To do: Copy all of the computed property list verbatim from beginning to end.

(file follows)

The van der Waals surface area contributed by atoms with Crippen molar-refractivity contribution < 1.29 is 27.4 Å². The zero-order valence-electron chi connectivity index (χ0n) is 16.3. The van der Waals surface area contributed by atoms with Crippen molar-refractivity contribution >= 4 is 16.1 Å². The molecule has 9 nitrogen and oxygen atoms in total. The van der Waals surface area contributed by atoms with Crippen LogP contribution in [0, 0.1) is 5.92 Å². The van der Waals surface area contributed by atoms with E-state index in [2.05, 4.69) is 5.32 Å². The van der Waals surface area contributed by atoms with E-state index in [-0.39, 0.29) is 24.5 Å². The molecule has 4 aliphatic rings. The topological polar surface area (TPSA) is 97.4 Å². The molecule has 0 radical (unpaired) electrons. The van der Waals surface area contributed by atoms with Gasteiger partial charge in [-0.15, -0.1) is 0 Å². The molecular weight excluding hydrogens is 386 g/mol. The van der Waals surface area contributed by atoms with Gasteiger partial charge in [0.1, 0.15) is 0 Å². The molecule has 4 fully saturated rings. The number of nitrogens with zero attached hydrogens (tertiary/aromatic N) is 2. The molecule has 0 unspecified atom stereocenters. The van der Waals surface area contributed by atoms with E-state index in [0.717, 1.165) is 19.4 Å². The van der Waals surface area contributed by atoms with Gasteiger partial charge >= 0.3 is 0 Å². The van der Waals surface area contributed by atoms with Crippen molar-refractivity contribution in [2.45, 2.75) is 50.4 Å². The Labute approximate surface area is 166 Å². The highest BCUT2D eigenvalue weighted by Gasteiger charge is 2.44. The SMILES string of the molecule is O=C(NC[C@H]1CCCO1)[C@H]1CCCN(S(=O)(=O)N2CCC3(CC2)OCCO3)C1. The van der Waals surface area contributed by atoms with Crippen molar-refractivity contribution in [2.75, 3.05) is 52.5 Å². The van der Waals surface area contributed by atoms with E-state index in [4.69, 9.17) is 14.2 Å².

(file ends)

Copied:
The van der Waals surface area contributed by atoms with Crippen molar-refractivity contribution < 1.29 is 27.4 Å². The zero-order valence-electron chi connectivity index (χ0n) is 16.3. The van der Waals surface area contributed by atoms with Crippen molar-refractivity contribution >= 4 is 16.1 Å². The molecule has 9 nitrogen and oxygen atoms in total. The van der Waals surface area contributed by atoms with Crippen LogP contribution in [0, 0.1) is 5.92 Å². The van der Waals surface area contributed by atoms with E-state index in [2.05, 4.69) is 5.32 Å². The van der Waals surface area contributed by atoms with E-state index in [-0.39, 0.29) is 24.5 Å². The molecule has 4 aliphatic rings. The topological polar surface area (TPSA) is 97.4 Å². The molecule has 0 radical (unpaired) electrons. The van der Waals surface area contributed by atoms with Gasteiger partial charge in [-0.15, -0.1) is 0 Å². The molecular weight excluding hydrogens is 386 g/mol. The van der Waals surface area contributed by atoms with Gasteiger partial charge in [0.1, 0.15) is 0 Å². The molecule has 4 fully saturated rings. The number of nitrogens with zero attached hydrogens (tertiary/aromatic N) is 2. The molecule has 0 unspecified atom stereocenters. The van der Waals surface area contributed by atoms with E-state index in [0.717, 1.165) is 19.4 Å². The van der Waals surface area contributed by atoms with Gasteiger partial charge >= 0.3 is 0 Å². The van der Waals surface area contributed by atoms with Crippen molar-refractivity contribution in [2.45, 2.75) is 50.4 Å². The Labute approximate surface area is 166 Å². The highest BCUT2D eigenvalue weighted by Gasteiger charge is 2.44. The SMILES string of the molecule is O=C(NC[C@H]1CCCO1)[C@H]1CCCN(S(=O)(=O)N2CCC3(CC2)OCCO3)C1. The van der Waals surface area contributed by atoms with Crippen molar-refractivity contribution in [2.75, 3.05) is 52.5 Å². The van der Waals surface area contributed by atoms with E-state index in [4.69, 9.17) is 14.2 Å².